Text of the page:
The sounds of Melbourne and Jerusalem

When I was a young kid, I would climb onto the toilet seat and peer out toward our backyard from behind the fly-screen, mesmerized and captivated by the sounds of Shabbat wafting over from our neighbours next door. It was Friday night in Caulfield, and my now unfamiliar backyard was illuminated by a sliver of moonlight, transforming it into a shadowy Siberian winter-land punctuated by grey-silver grass and leaves. I could see nothing beyond the fence, but the sounds enchanted me — the harmonies of ancient Jewish melodies imbibed me with wonder. The words, strange and exotic, seemed to take me like a bird to distant Arabian deserts to sit in the company of wise, bearded sages.

I was just a kid. Maybe 9 or 10. My family’s Friday night dinners were dysfunctional — a leitmotif of screaming, arguments and agitated kids. The family dynamic was incorrigible, I thought, every Shabbat dinner ended in tears. And so, after the screaming, the kicking and the fighting, with everybody separated and locked away safely in their rooms with the lights turned off, I would quietly tiptoe across the hallway and into the bathroom, lock the door, and climb onto the vantage point to receive my dose of Shabbat.

As the shadows danced across my face, momentarily hiding the tears in my eyes, I would wistfully stand transfixed by the harmonies, like a diver emerging to the surface to receive his first breath of fresh air. The sounds were beautiful. The tunes arcane. They touched a chord deep inside me; they seemed to nourish my soul. I felt that I needed to keep my ears open, to let in this constant stream of medication, this panacea, before the tunes, so ephemeral, would die down, and the family would start eating their Shabbat evening meal.

I was envious, I wanted that too. I wanted to sit at the table of brotherhood and sing to the heavens. I wanted to feel elevated. I wanted to feel closer.

It is a cry out to the heavens of a man condemned; the joyful tears of a father holding his newborn.

Now fast forward some 10, 12 years, and that same boy, now corrupted by the cynicism of life, the travails of army service and the daily reality of living in Israel, sits on his rented balcony in Jerusalem on a summery Shabbat afternoon. Another breathtaking hilltop sunset flashes warm orange colours onto the cirrus clouds that punctuate the endless, dark blue sky, creating a vertiginous effect.

And then, as if from the echoes of a memory, a stream of melodies from Se’udah Shlishit from a nearby home disperses the twitter of birds and momentarily captures my attention. Like a little kid prodding me with a stick, the harmonies rise and fall in a spiritual climax that immediately strike my very core, and send me back to Friday night all of those years ago. The tunes are heart-wrenching — they come from the depths of despair and longing. They encapsulate the human experience. It is a cry out to the heavens of a man condemned; the joyful tears of a father holding his newborn.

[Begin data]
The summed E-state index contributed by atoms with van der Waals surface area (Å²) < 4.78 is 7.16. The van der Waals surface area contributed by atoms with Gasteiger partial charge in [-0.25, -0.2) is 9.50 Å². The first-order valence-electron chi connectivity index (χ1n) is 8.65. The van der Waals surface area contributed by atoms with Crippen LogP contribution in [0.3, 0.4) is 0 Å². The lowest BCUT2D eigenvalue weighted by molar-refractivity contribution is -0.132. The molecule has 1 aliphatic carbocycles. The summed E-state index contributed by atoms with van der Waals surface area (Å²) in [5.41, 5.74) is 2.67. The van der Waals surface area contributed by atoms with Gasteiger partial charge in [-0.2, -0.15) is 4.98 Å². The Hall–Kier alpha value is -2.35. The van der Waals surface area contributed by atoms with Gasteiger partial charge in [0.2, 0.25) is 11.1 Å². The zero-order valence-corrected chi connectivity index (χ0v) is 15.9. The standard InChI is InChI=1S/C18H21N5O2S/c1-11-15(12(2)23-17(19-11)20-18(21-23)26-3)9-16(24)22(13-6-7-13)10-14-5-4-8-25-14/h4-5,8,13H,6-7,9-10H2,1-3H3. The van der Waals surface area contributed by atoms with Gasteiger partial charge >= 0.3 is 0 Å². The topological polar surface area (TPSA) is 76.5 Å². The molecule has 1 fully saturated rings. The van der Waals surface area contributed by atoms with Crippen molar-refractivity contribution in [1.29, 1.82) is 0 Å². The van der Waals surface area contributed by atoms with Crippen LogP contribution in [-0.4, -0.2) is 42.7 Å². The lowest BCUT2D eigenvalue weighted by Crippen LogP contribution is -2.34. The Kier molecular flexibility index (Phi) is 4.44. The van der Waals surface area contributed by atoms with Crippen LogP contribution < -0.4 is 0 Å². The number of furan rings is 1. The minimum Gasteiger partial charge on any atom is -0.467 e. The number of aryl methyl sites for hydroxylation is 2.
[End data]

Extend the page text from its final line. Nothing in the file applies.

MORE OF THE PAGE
They seem to rebuke me gently. Never forget who you are. The sounds percolate deeper and deeper into my being. Never forget. Perhaps I have indeed strayed, Father? I stand defenseless as the beautiful niggunim filter in, take me once more like a bird and pluck me back into shul on Yom Kippur, swaying, concentrated on the prayers, begging for forgiveness.

The Friday night discos at ulpan. The insouciant teenager playing with his phone on base Saturday morning. Once in awe of rabbis and religious teachers, now supplanted by a contemporary Israeli suspicion of anything dati. How far had I treaded off the path?

The pure voices of Se’udah Shlishit vie for airspace and my attention, but I’m already back in Shechem, in the Balata refugee camp

And suddenly, much like the beautiful tunes that had me entranced — far off in the east, a new sound abruptly assails me. The distant thunder of tortured voices, the muezzin of a million mosques. First a whisper, and then an endless feedback loop of the adhan, the Arabic call to prayer, the howls pull me out of my trance and back into reality. The strange and foreign melodies of the clash of civilizations, reverberating off the walls of my apartment built from Jerusalem stone.

The pure voices of Se’udah Shlishit vie for airspace and my attention, but I’m already back in Shechem, in the Balata refugee camp, weighed down by a heavy helmet and a bulletproof vest, besieged by the pre-dawn muezzin that uncovers me and exposes my location. We’re coming for you, they seem to say, at once haunting and enticing — like the pied piper luring me away from my squad and into the dark, narrow alleyways filled with the posters of dead Palestinian shahids toting their AK-47s before of an image of al-Aqsa.

Amid the booms of stun grenades and fire crackers, Shemah Koleinu becomes increasingly drowned out and sinks further and further into sub-conscious like an irritating headache or a daydream. I am now surrounded an all sides by the incessant cries of Suleiman’s Ayyubid hordes encamped beyond the walls of the Old City, like Joshua bombarding the terrified inhabitants with the ghostly warnings and the trumpets of a foreign land.

Never forget, never forget. Forget what? The innocuous call to prayer from the furthest mosque, reigning in the city’s faithful from a tall minaret illuminated by Mordor green? The pitiful sounds of wailing of Lodz and Theresienstadt that captivated me in my childhood?